What Is It? Bear is a minimalist note taking app compatible with Markdown note taking. The app boasts a Markup Editor supports over 20 programming languages, in-line support for images and photos, cross-note links that help you build a body of work, multiple different themes to choose from, multiple export options for formatting your notes, a Focus Mode that hides other notes and options to keep your workspace distraction-free, and multi-device sync using iCloud. If you want to access to Bear’s advanced features (which includes the aforementioned multi-device sync, certain application themes, and various export options), a Pro subscription is required. However, Bear does offer free trials to test out the features, and the free app itself could stand alone if needed.

How Is It Helpful? Aesthetically, Bear stands out from other note taking apps and platforms due to its simplicity. With its focus on plain text, there is little to distract you from whatever task may be on hand. For me, the benefit of Bear lies in the various themes you are able to choose from. With the free app, you have access to four different theme options including the classic Red Graphite, Solarized Light, High Contrast, and Charcoal. The ability to switch between these themes not only provides a way to personalize the app, but also a way to keep yourself focused by not becoming too accustomed to the view. Additionally, while the app itself is incredibly clutter-free, the enhanced Focus Mode helps to keep your field of vision clear of anything but your writing.

Adobe Scan (Adobe, $Free)

What Is It? The Adobe Scan app allows you to use your smartphone as a portable scanner that recognizes text automatically. Adobe’s image technology automatically detects the borders of your document and captures the image for you, sharpening the scanned content. Once scanned, the app allows you to easily touch up your new PDFs by reordering pages, cropping or rotating images, and adjusting the color as needed. Though you need to sign up for an Adobe account (free) in order to properly use the app, linking your account to Adobe Scan allows you to save your documents to Adobe Document Cloud which lets you search and copy text or open your documents in Acrobat Reader in order to highlight and annotate your newly scanned PDFs.

How Is It Helpful? Being able to keep a digital library of readings for classes or research projects is incredibly beneficial, and taking the time out of your day to scan at one of the campus printers is not always convenient or possible. Once your documents are scanned to a PDF, you are able to catch up on class readings or look over your notes on any device you wish. Aside from being an overall easy to use and well-designed app, the real benefit of Adobe Scan lies in it being an Adobe app. With Adobe Acrobat Reader being such a popular choice for a PDF-reader, the linkage Adobe Scan provides by allowing you to store documents in the Adobe Cloud means you do not need to worry about searching for PDFs in various file folders. Additionally, Adobe Scan’s border detection makes it possible to scan any kind of document (forms, book pages, notebooks, business cards, receipts, etc) with ease and still get a quality PDF.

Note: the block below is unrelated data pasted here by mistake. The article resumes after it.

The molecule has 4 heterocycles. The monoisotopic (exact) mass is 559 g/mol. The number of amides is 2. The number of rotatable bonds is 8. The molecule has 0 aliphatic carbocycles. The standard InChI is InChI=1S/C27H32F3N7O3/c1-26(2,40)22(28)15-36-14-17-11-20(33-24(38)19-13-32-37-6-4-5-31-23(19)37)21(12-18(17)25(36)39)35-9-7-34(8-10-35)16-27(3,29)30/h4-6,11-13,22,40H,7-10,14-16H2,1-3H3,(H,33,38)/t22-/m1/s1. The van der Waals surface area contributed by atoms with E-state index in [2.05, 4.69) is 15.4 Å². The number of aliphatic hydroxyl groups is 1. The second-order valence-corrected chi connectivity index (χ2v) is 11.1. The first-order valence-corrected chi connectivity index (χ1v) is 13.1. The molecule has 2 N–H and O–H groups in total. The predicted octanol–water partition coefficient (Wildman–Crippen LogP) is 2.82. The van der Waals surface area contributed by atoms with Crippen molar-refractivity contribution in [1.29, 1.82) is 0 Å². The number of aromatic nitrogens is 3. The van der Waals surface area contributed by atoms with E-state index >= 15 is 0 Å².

Student View: Apps for Accessibility and Productivity (1 of 3)

This post is written by Kristen Szuman, Instructional Technology Student Assistant

The first of three posts exploring productivity and accessibility apps, this series will focus on apps that have practical application in anyone’s life, but are especially helpful for students with difficulties focusing and learning. This first post focuses on Tide, a Pomodoro timer app, and the graphic on the right presents some of the apps that will be discussed.

Technology is frequently referred to as “the great equalizer,” able to remove the barriers of distance or physical and sensory abilities. For many people, the way technology has evolved in the last few decades has provided them a way to dramatically improve their quality of life, opening doors to opportunities and experiences that were previously inaccessible. However, in practice, discussions of the ability of technology to improve accessibility remain fairly limited. This series of blog posts will present apps for iOS and OSX that can aid in productivity for everyone, especially those with learning difficulties and/or focus issues.

Tide (Moreless, Inc., $Free)

What Is It? Tide is a Pomodoro timer app. For those unfamiliar with this method, the Pomodoro Technique is a time management method developed in the 1980s (described by Professor Anderson in this post). The method itself can be modified to fit individual needs, but traditionally you break down your work time into 25 minute intervals, with short timed breaks (often 5 minutes) in-between. The more consecutive working intervals completed, the longer your breaks become. Tide not only works as a timer, but also allows you to pick from various color schemes, white noise options, integrating your own music, or using the ‘Music Fusion’ feature which allows you to play white noise and music simultaneously. Additionally, the app boasts an “Immersive Mode,” which, when activated, makes it so that exiting the app results in ‘Focus Failure’ (failure to complete a full working interval) and disables the ability to pause during a Focus period.

How Is It Helpful? While timer apps may seem a bit redundant given the built-in timer most devices have, Tide does provide a much easier way to manage your time. Essentially, the convenience lies in the ability to set the timer on a loop and get on with your work without the worry of timing the intervals yourself. With the Pomodoro Technique being a fairly common system of time-management, there are many apps that provide a similar service. Tide sets itself apart not only due to the convenient built-in features like Music Fusion, but also because of its well-crafted, minimalistic design. For a free app, the app itself is free from clutter or intrusive advertisements. Additionally, once you download the app, you have access to its full range of features with no specific features you need to pay to unlock.